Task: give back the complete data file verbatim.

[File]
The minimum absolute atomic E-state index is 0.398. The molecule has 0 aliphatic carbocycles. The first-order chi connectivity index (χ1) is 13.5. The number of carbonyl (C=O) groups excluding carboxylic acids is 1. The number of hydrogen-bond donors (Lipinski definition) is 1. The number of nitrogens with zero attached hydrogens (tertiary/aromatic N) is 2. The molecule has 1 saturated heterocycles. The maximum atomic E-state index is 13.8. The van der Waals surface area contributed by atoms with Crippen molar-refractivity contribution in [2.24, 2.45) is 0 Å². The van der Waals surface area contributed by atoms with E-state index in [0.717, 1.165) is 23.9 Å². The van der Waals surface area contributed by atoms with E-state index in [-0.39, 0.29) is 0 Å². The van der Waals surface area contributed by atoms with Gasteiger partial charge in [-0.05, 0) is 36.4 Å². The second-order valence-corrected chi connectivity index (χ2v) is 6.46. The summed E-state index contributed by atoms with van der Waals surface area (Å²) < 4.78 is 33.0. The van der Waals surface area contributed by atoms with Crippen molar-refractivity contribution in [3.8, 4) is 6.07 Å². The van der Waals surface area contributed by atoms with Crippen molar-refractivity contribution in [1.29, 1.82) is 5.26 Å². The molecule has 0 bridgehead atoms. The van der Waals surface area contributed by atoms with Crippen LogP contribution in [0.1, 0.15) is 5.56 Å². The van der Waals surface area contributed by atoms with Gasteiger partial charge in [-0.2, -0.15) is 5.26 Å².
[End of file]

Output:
The minimum absolute atomic E-state index is 0.398. The molecule has 0 aliphatic carbocycles. The first-order chi connectivity index (χ1) is 13.5. The number of carbonyl (C=O) groups excluding carboxylic acids is 1. The number of hydrogen-bond donors (Lipinski definition) is 1. The number of nitrogens with zero attached hydrogens (tertiary/aromatic N) is 2. The molecule has 1 saturated heterocycles. The maximum atomic E-state index is 13.8. The van der Waals surface area contributed by atoms with Crippen molar-refractivity contribution in [2.24, 2.45) is 0 Å². The van der Waals surface area contributed by atoms with E-state index in [0.717, 1.165) is 23.9 Å². The van der Waals surface area contributed by atoms with E-state index in [-0.39, 0.29) is 0 Å². The van der Waals surface area contributed by atoms with Gasteiger partial charge in [-0.05, 0) is 36.4 Å². The second-order valence-corrected chi connectivity index (χ2v) is 6.46. The summed E-state index contributed by atoms with van der Waals surface area (Å²) < 4.78 is 33.0. The van der Waals surface area contributed by atoms with Crippen molar-refractivity contribution in [3.8, 4) is 6.07 Å². The van der Waals surface area contributed by atoms with Crippen molar-refractivity contribution in [1.29, 1.82) is 5.26 Å². The molecule has 0 bridgehead atoms. The van der Waals surface area contributed by atoms with Crippen LogP contribution in [0.1, 0.15) is 5.56 Å². The van der Waals surface area contributed by atoms with Gasteiger partial charge in [-0.2, -0.15) is 5.26 Å².